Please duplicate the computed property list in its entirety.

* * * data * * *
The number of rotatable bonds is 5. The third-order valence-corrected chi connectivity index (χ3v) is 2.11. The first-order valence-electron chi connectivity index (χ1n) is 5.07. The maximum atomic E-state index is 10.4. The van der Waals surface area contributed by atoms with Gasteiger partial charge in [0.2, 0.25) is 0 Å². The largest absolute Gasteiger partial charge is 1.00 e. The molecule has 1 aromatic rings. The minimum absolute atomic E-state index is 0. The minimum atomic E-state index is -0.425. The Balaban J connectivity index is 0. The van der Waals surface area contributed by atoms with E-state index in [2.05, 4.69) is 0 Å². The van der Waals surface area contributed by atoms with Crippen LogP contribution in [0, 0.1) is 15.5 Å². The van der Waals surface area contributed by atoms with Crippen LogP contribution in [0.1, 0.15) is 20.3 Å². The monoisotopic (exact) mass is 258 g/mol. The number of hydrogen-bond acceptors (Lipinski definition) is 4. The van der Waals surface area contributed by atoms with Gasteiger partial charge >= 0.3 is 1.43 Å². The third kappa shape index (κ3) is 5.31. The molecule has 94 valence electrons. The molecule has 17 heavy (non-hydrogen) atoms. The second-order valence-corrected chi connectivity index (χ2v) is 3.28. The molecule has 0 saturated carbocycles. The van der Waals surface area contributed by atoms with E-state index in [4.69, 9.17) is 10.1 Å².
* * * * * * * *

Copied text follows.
The number of rotatable bonds is 5. The third-order valence-corrected chi connectivity index (χ3v) is 2.11. The first-order valence-electron chi connectivity index (χ1n) is 5.07. The maximum atomic E-state index is 10.4. The van der Waals surface area contributed by atoms with Gasteiger partial charge in [0.2, 0.25) is 0 Å². The largest absolute Gasteiger partial charge is 1.00 e. The molecule has 1 aromatic rings. The minimum absolute atomic E-state index is 0. The minimum atomic E-state index is -0.425. The Balaban J connectivity index is 0. The van der Waals surface area contributed by atoms with E-state index in [2.05, 4.69) is 0 Å². The van der Waals surface area contributed by atoms with Crippen LogP contribution in [0, 0.1) is 15.5 Å². The van der Waals surface area contributed by atoms with Crippen LogP contribution in [0.1, 0.15) is 20.3 Å². The monoisotopic (exact) mass is 258 g/mol. The number of hydrogen-bond acceptors (Lipinski definition) is 4. The van der Waals surface area contributed by atoms with Gasteiger partial charge >= 0.3 is 1.43 Å². The third kappa shape index (κ3) is 5.31. The molecule has 94 valence electrons. The molecule has 17 heavy (non-hydrogen) atoms. The second-order valence-corrected chi connectivity index (χ2v) is 3.28. The molecule has 0 saturated carbocycles. The van der Waals surface area contributed by atoms with E-state index in [4.69, 9.17) is 10.1 Å².